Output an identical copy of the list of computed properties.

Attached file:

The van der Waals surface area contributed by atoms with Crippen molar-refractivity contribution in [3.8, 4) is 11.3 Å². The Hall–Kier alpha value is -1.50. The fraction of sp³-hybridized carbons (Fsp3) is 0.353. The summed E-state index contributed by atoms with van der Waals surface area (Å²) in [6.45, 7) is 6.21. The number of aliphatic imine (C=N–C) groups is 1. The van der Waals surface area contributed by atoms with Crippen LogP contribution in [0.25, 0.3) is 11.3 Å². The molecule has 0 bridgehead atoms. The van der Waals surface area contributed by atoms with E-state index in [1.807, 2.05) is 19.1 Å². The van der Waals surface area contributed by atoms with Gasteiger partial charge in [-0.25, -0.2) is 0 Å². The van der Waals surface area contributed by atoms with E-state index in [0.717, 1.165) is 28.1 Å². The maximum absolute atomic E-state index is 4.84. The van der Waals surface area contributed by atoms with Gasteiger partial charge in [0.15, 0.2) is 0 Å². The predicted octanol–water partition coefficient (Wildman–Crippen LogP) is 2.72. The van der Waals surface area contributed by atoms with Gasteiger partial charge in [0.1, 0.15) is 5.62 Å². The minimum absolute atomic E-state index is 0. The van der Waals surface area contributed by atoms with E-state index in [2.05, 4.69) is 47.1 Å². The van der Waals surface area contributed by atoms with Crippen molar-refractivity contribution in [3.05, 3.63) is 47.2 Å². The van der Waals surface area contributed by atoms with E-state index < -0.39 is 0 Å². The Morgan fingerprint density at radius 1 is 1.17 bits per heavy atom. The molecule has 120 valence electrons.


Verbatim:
The van der Waals surface area contributed by atoms with Crippen molar-refractivity contribution in [3.8, 4) is 11.3 Å². The Hall–Kier alpha value is -1.50. The fraction of sp³-hybridized carbons (Fsp3) is 0.353. The summed E-state index contributed by atoms with van der Waals surface area (Å²) in [6.45, 7) is 6.21. The number of aliphatic imine (C=N–C) groups is 1. The van der Waals surface area contributed by atoms with Crippen LogP contribution in [0.25, 0.3) is 11.3 Å². The molecule has 0 bridgehead atoms. The van der Waals surface area contributed by atoms with E-state index in [1.807, 2.05) is 19.1 Å². The van der Waals surface area contributed by atoms with Gasteiger partial charge in [-0.25, -0.2) is 0 Å². The van der Waals surface area contributed by atoms with E-state index in [0.717, 1.165) is 28.1 Å². The maximum absolute atomic E-state index is 4.84. The van der Waals surface area contributed by atoms with Gasteiger partial charge in [0.15, 0.2) is 0 Å². The predicted octanol–water partition coefficient (Wildman–Crippen LogP) is 2.72. The van der Waals surface area contributed by atoms with Gasteiger partial charge in [0.1, 0.15) is 5.62 Å². The minimum absolute atomic E-state index is 0. The van der Waals surface area contributed by atoms with E-state index in [2.05, 4.69) is 47.1 Å². The van der Waals surface area contributed by atoms with Crippen molar-refractivity contribution in [3.05, 3.63) is 47.2 Å². The van der Waals surface area contributed by atoms with E-state index < -0.39 is 0 Å². The Morgan fingerprint density at radius 1 is 1.17 bits per heavy atom. The molecule has 120 valence electrons.